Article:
3. Rand corporation report, N-1732-RWJF of December 1981, The costs, effects, and benefits of preventive dental care: a literature review, found that claims of fluoride benefit rested on poor experimental design and hypothetical "cost-effectiveness ratios" that have "no relevance to any criterion of public policymaking." The Rand study concluded that extrapolation of such results, "as widely practiced in the literature, is simply not warranted by available evidence."

    The National Dental Caries Prevalence Survey of 1979-80 (NIH Pub. 82-2245) failed to demonstrate any advantage of artificial fluoridation.

  4. The 1986-1987 National Survey of U>S. Schoolchildren (NIDR) results were obtained using the Freedom of Information act and reviewed by Dr. Yiamouyiannis. Again, no benefit of fluoridation could be found.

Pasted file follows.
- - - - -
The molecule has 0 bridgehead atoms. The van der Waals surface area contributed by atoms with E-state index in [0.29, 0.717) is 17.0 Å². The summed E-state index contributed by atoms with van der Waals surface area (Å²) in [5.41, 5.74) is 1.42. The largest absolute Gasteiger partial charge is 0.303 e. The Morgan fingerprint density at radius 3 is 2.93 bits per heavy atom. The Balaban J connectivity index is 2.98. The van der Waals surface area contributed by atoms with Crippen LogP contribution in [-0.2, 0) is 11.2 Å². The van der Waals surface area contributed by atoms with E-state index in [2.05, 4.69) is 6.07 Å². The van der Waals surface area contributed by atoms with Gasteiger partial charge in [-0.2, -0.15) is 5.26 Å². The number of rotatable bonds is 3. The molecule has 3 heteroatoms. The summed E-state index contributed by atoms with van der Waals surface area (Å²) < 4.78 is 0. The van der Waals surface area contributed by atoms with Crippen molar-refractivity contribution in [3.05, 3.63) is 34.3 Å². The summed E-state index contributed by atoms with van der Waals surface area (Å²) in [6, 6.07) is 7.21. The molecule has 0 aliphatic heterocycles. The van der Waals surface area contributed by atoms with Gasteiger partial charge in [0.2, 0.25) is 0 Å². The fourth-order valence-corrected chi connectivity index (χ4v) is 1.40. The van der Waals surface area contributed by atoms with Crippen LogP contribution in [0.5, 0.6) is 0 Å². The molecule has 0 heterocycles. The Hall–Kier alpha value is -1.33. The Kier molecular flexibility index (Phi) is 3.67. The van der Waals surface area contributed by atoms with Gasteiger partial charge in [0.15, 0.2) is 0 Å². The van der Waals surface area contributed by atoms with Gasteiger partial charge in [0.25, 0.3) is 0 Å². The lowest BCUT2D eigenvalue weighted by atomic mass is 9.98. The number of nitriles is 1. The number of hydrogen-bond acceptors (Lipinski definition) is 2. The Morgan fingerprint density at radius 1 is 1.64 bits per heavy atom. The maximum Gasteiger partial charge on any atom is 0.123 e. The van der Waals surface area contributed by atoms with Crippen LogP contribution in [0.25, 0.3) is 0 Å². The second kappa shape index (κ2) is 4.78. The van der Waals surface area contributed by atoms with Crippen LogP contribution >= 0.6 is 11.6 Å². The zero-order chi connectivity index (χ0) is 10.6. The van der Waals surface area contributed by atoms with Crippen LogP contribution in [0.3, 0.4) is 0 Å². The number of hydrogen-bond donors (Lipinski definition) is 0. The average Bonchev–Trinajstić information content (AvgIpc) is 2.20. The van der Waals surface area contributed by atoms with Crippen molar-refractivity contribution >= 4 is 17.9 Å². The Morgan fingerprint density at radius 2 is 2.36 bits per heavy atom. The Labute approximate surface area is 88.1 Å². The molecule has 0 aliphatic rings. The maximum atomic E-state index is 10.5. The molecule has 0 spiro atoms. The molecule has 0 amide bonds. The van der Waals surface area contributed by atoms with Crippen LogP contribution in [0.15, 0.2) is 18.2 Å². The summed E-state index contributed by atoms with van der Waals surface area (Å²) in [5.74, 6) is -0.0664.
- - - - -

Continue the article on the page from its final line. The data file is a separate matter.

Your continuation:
5. Kumar VK, Green EL, Wallace W, et al. Trends in dental fluorosis and dental caries prevalences in Newburgh and Kingston, NY. AJPH May 1989;79:565-69. This paper reviewed the decline in caries since 1955 in both communities. The decline in caries was essentially identical in comparing fluoridated Newburgh with unfluoridated Kingston. There was, however, more dental fluorosis in fluoridated Newburgh.

  6. Gray AS. Fluoridation: time for a new baseline? J Canadian Dental Assoc. 1987;53:763-5. In comparing dental results in fluoridated and unfluoridated school districts of British Columbia, Dr. Gray found no benefit from fluoridation and questioned the common claims of his own public health department.